Architectural security

Salisbury Cathedral nave

We heard rain all night, and into the morning. We’re still on not-quite British time, so I made coffee a bit late. Then we headed downtown to secure a parking space (tricky), and walked to the cathedral to be wowed by the craftsmanship and immense enclosed space, while simultaneously ignoring the awful things the Catholics and their daughter-clan, the Church of England have done.

Without a doubt, the interior space is stunning, all those vaulted arches, the stone imported from afar(?), and carved stone and wood details.

Ceiling under spire

Here’s the ceiling under the spire, which is atop the crossing of the transept. The supporting columns are no longer vertical from the great weight they shoulder. We saw the little tags that the historic preservationists use to monitor small movements (targets for laser-measuring devices).

Salisbury Cathedral quire

The quire. I don’t know if singers are a quire also, or a choir.

Chantry Chapel ceiling

Up near the altar, inserted with access from a side aisle, is a little enclosure, the Chantry Chapel. Here’s a detail of the ceiling. Much of the paint is gone from the rest of the church, so it is a surprise and refreshing here.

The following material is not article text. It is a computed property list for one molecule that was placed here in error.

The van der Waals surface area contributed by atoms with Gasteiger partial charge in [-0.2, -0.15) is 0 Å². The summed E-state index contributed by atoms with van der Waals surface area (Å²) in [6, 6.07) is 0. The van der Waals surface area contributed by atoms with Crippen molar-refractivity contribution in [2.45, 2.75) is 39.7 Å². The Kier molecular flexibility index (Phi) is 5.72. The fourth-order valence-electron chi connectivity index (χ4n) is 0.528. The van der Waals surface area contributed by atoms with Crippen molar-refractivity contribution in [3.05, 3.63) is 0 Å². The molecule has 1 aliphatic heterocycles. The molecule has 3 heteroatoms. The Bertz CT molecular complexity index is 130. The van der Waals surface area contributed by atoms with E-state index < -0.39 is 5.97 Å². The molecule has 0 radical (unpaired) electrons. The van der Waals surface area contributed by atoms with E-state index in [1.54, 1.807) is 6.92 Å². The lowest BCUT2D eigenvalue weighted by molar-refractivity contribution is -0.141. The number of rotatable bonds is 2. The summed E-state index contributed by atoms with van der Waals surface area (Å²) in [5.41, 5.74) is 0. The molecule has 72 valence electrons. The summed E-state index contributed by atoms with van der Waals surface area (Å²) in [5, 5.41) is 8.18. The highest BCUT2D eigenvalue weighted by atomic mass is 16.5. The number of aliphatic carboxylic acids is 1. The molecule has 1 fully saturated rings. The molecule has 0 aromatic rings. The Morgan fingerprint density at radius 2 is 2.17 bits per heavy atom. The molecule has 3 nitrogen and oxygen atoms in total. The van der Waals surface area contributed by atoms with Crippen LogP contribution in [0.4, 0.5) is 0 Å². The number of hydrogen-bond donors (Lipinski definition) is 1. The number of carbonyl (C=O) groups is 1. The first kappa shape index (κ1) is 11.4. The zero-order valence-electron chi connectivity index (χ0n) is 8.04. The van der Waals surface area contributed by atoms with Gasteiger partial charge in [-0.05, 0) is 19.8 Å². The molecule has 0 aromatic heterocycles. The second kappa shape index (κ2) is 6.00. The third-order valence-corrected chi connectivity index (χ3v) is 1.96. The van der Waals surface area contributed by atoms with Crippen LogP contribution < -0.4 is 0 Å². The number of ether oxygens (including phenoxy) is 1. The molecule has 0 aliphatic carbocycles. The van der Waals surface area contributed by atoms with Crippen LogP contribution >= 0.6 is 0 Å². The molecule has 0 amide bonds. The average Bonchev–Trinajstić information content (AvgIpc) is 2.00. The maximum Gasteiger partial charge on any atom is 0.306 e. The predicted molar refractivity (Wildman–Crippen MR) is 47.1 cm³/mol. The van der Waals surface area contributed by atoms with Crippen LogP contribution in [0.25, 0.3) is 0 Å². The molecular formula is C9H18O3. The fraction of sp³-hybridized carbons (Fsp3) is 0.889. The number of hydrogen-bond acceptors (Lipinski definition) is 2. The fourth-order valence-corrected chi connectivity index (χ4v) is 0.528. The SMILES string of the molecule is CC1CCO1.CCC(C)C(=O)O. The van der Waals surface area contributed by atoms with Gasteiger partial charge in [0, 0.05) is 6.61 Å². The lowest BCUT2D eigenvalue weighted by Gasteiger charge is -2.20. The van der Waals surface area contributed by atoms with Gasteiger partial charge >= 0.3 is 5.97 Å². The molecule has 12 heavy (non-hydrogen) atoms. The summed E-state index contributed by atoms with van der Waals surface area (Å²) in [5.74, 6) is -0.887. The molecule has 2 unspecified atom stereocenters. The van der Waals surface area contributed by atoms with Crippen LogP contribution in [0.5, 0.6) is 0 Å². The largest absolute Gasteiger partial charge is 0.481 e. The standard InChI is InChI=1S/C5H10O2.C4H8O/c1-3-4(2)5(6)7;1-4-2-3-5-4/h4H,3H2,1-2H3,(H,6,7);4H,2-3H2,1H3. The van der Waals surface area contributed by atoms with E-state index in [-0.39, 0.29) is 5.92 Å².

Life death cloisters ceiling

Here’s a detail of life and death tangling on the ceiling above the Cloisters perimeter walkway.

Cloisters trees

My eyes kept drifting toward this pair of evergreens in the middle of the Cloisters—otherwise there was no attempt at a central garden.

Chapter House cushion wayofperfection

Of course we went in the Chapter House to see the 1215 Magna Carta (one of four), in a little dark room that reminded me of the breast-feeding or milk-expressing pod I saw at the airport in size and lack of windows. This CH is circular, with arm-chair width niches surrounding the room, and a carefully needle-pointed cushion in each. I’m assuming the notables actually perch on them, which seems rather strange to me—as each had the name of a saint (mostly male), with floral details repeated in the surround. This one was for Teresa of Avila, and says “The Way of Perfection.” There’s a potentially hugely stressful approach to life….

Figbury ringfort

Instead of thick stone walls, this Neolithic henge became an Iron Age hill fort, using ditches and a high berm to provide safety. The henge is the central ring-ditch, surrounding the village area, and is specifically a causewayed enclosure (it seems). The later occupants dug a second ditch farther out, and used the fill to create a circular berm, making two ditches. The entrance are to the east and west (not exactly), and the west break in the wall faces Old Sarum exactly. Must be deliberate. It can just be seen in the distance. Must have been the plan. Some speculate that cattle would have been kept nightly in the space between the inner ditch and the berm. (From left to right: outer berm (outer ditch not visible); Iron Age flat area; Neolithic henge ditch—perhaps deepened by later peoples—and inner village area.)

Comments are closed.